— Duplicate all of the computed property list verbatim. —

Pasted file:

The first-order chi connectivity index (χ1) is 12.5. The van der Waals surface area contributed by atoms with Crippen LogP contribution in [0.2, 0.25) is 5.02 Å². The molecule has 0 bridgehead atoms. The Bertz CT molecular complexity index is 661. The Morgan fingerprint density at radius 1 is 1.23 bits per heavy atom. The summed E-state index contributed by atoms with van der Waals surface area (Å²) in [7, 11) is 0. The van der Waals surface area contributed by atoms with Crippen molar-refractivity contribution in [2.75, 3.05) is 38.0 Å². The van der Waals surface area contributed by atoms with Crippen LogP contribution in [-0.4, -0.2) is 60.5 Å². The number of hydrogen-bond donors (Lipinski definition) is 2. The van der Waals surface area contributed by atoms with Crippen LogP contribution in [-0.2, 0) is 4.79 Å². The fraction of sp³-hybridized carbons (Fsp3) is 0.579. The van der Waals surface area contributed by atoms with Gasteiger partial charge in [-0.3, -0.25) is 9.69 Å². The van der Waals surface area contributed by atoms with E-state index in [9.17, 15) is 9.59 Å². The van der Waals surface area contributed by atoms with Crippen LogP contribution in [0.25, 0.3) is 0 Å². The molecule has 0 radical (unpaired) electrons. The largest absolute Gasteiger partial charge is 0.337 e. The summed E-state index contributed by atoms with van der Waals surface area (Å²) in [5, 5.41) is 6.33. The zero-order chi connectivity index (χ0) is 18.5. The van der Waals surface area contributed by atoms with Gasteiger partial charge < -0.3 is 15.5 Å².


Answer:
The first-order chi connectivity index (χ1) is 12.5. The van der Waals surface area contributed by atoms with Crippen LogP contribution in [0.2, 0.25) is 5.02 Å². The molecule has 0 bridgehead atoms. The Bertz CT molecular complexity index is 661. The Morgan fingerprint density at radius 1 is 1.23 bits per heavy atom. The summed E-state index contributed by atoms with van der Waals surface area (Å²) in [7, 11) is 0. The van der Waals surface area contributed by atoms with Crippen molar-refractivity contribution in [2.75, 3.05) is 38.0 Å². The van der Waals surface area contributed by atoms with Crippen LogP contribution in [-0.4, -0.2) is 60.5 Å². The number of hydrogen-bond donors (Lipinski definition) is 2. The van der Waals surface area contributed by atoms with Crippen LogP contribution in [-0.2, 0) is 4.79 Å². The fraction of sp³-hybridized carbons (Fsp3) is 0.579. The van der Waals surface area contributed by atoms with Gasteiger partial charge in [-0.3, -0.25) is 9.69 Å². The van der Waals surface area contributed by atoms with E-state index in [9.17, 15) is 9.59 Å². The van der Waals surface area contributed by atoms with Crippen LogP contribution in [0.25, 0.3) is 0 Å². The molecule has 0 radical (unpaired) electrons. The largest absolute Gasteiger partial charge is 0.337 e. The summed E-state index contributed by atoms with van der Waals surface area (Å²) in [5, 5.41) is 6.33. The zero-order chi connectivity index (χ0) is 18.5. The van der Waals surface area contributed by atoms with Gasteiger partial charge < -0.3 is 15.5 Å².